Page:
Loans give you the capital that you need for the next step in your business but they do not guarantee success. Even if you have the greatest idea of all time, it does not mean that your business will be a success.

Whatever you put up as collateral, be prepared for the possibility that you will lose it. Many do not consider this before posting their real estate or equipment as collateral; they simply do it to get the money and do not think about the consequences.

There are also unsecured advances but there is quite a bit of risk involved in this situation as well. Lenders in this situation can charge higher rates for those unsecured loans. The risk a lender assumes increases due to no collateral being tied into the advance. Those rates may not be something that your company can afford. It’s always best to get the opinion of the lender to see which avenue is best for your business. Ironwood Finance’s senior lending officers can guide merchants and brokers in this case.

The last is predatory lending practices. Not everyone has your best interests at heart. There are plenty of lenders that will take advantage of you at a moment’s notice. Make certain that you read the terms of your agreement thoroughly. It is important to know what you are agreeing to before signing it. Again please be careful in who you deal with at any company, you’ll want to ask questions, and fully understand the terms of the agreement you sign up for.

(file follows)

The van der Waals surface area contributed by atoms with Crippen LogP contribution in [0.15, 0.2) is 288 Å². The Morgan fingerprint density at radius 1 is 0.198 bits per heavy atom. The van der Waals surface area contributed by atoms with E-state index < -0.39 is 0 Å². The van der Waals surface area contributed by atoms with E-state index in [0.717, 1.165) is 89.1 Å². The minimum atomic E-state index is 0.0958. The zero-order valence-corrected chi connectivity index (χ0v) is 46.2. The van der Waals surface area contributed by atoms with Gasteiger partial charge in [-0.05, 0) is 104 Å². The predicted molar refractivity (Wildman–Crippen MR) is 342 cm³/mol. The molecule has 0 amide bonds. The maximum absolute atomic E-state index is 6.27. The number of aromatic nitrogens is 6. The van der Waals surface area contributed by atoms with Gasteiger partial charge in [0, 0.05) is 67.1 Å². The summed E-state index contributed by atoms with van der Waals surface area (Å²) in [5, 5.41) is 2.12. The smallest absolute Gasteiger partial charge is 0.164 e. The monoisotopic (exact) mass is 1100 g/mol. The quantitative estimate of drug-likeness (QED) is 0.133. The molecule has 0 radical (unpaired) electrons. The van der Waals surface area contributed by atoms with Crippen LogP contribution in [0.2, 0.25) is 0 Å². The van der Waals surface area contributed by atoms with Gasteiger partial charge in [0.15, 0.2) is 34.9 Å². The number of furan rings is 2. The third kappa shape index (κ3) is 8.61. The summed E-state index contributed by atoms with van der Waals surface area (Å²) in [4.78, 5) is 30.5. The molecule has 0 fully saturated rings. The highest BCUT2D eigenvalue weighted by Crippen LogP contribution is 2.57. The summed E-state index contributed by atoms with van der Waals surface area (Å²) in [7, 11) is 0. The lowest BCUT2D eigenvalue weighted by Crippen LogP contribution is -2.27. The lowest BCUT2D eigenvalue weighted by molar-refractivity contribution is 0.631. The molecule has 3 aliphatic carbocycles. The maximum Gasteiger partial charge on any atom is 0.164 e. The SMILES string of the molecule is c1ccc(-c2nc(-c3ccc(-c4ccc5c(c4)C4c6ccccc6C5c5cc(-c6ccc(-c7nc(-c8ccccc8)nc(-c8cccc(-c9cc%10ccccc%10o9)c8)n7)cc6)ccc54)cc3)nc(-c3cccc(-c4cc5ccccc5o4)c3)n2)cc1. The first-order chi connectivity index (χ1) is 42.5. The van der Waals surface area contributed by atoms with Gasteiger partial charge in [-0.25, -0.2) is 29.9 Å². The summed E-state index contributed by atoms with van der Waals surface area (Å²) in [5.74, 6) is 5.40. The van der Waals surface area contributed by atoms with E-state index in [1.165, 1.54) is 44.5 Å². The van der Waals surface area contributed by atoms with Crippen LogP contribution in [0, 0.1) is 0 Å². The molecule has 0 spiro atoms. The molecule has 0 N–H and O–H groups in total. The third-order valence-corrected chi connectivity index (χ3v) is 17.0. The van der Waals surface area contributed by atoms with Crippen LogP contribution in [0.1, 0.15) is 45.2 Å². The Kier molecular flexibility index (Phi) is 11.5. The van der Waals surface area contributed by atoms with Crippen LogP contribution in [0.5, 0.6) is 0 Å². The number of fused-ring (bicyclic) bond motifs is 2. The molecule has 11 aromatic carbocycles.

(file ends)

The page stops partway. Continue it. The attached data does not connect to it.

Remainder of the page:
Once you sign that agreement, it can be next to impossible to get out of it even if you are staring down some unfair terms. However, with the experience that the Ironwood Finance team has we’ve dealt with almost every situation that can be imagined. As a lender, we’re focused on growing your business not destroying it. We’ve been able to assist merchants that struggle with their payments. We work out arrangements that are fair to both parties.

Keep Detailed Records

To put it one way, the lender will undervalue your business any chance they get. After all, in the event that a borrower defaults, the lender has to spend resources to take that asset, find a buyer, and eventually sell it in order to recoup their money.

When it comes to the valuation of your assets, make certain that your records are as detailed as possible. This will provide indisputable proof of the value of your assets and keep the lender from taking advantage of you.

Keeping a detailed balance sheet is essential too. When a lender reviews your business documents, they want to make certain that you are paying attention to any and all relevant factors. Every shred of financial evidence is necessary when taking out a loan. It ensures that you are getting the best rate possible and not being shortchanged.

As you can see, the process of offering up collateral is not nearly as easy as one would think. It involves quite a bit of risk for the buyer. Sellers don’t generally like having to sell off seized collateral but it is better than taking a negative on a transaction.

Knowing your options and having an experienced source on your side can mean the difference between a successful loan process and one that puts you into a deeper hole.



It Matters with Matt

Written by Matt Rojas

Rojas is a Senior Lending Officer, ISO Manager, Underwriter, and Factoring Specialist for Ironwood Finance since 2015. His team provides educational information to the small business community, which covers topics such as business financing, education, customer service, and much more. If you’d like to see a topic covered on the Ironwood Finance blog, or be featured please email him at